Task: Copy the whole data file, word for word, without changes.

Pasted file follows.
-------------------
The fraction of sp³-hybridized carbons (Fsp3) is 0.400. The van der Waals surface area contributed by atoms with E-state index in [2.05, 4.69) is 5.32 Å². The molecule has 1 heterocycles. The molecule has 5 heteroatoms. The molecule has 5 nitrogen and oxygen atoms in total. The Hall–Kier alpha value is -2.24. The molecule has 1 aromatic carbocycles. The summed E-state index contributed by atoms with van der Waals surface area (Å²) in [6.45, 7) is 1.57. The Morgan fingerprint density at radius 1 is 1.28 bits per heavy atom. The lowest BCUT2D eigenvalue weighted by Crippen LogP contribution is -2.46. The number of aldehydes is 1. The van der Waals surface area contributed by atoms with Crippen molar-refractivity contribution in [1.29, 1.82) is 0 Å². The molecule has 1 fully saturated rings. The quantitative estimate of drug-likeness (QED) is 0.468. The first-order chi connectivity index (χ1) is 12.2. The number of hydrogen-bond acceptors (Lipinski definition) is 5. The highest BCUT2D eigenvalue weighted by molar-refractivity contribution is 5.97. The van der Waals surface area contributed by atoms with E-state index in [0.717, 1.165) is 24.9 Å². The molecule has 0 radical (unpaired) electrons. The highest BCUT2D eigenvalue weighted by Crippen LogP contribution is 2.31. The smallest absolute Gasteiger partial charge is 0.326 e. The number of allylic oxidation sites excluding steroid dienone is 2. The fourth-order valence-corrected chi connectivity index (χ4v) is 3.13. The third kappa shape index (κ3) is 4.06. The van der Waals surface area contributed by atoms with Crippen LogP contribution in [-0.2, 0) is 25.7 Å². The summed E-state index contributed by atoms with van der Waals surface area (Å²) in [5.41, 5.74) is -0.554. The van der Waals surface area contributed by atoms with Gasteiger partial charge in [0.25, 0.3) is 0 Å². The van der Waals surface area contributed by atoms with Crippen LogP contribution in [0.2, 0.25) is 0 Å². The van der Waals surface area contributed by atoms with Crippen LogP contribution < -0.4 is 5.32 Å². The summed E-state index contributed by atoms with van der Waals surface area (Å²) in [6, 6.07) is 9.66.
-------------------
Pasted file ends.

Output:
The fraction of sp³-hybridized carbons (Fsp3) is 0.400. The van der Waals surface area contributed by atoms with E-state index in [2.05, 4.69) is 5.32 Å². The molecule has 1 heterocycles. The molecule has 5 heteroatoms. The molecule has 5 nitrogen and oxygen atoms in total. The Hall–Kier alpha value is -2.24. The molecule has 1 aromatic carbocycles. The summed E-state index contributed by atoms with van der Waals surface area (Å²) in [6.45, 7) is 1.57. The Morgan fingerprint density at radius 1 is 1.28 bits per heavy atom. The lowest BCUT2D eigenvalue weighted by Crippen LogP contribution is -2.46. The number of aldehydes is 1. The van der Waals surface area contributed by atoms with Crippen molar-refractivity contribution in [1.29, 1.82) is 0 Å². The molecule has 1 fully saturated rings. The quantitative estimate of drug-likeness (QED) is 0.468. The first-order chi connectivity index (χ1) is 12.2. The number of hydrogen-bond acceptors (Lipinski definition) is 5. The highest BCUT2D eigenvalue weighted by molar-refractivity contribution is 5.97. The van der Waals surface area contributed by atoms with E-state index in [0.717, 1.165) is 24.9 Å². The molecule has 0 radical (unpaired) electrons. The highest BCUT2D eigenvalue weighted by Crippen LogP contribution is 2.31. The smallest absolute Gasteiger partial charge is 0.326 e. The number of allylic oxidation sites excluding steroid dienone is 2. The fourth-order valence-corrected chi connectivity index (χ4v) is 3.13. The third kappa shape index (κ3) is 4.06. The van der Waals surface area contributed by atoms with Crippen LogP contribution in [-0.2, 0) is 25.7 Å². The summed E-state index contributed by atoms with van der Waals surface area (Å²) in [5.41, 5.74) is -0.554. The van der Waals surface area contributed by atoms with Gasteiger partial charge in [0.25, 0.3) is 0 Å². The van der Waals surface area contributed by atoms with Crippen LogP contribution in [0.2, 0.25) is 0 Å². The van der Waals surface area contributed by atoms with Crippen LogP contribution < -0.4 is 5.32 Å². The summed E-state index contributed by atoms with van der Waals surface area (Å²) in [6, 6.07) is 9.66.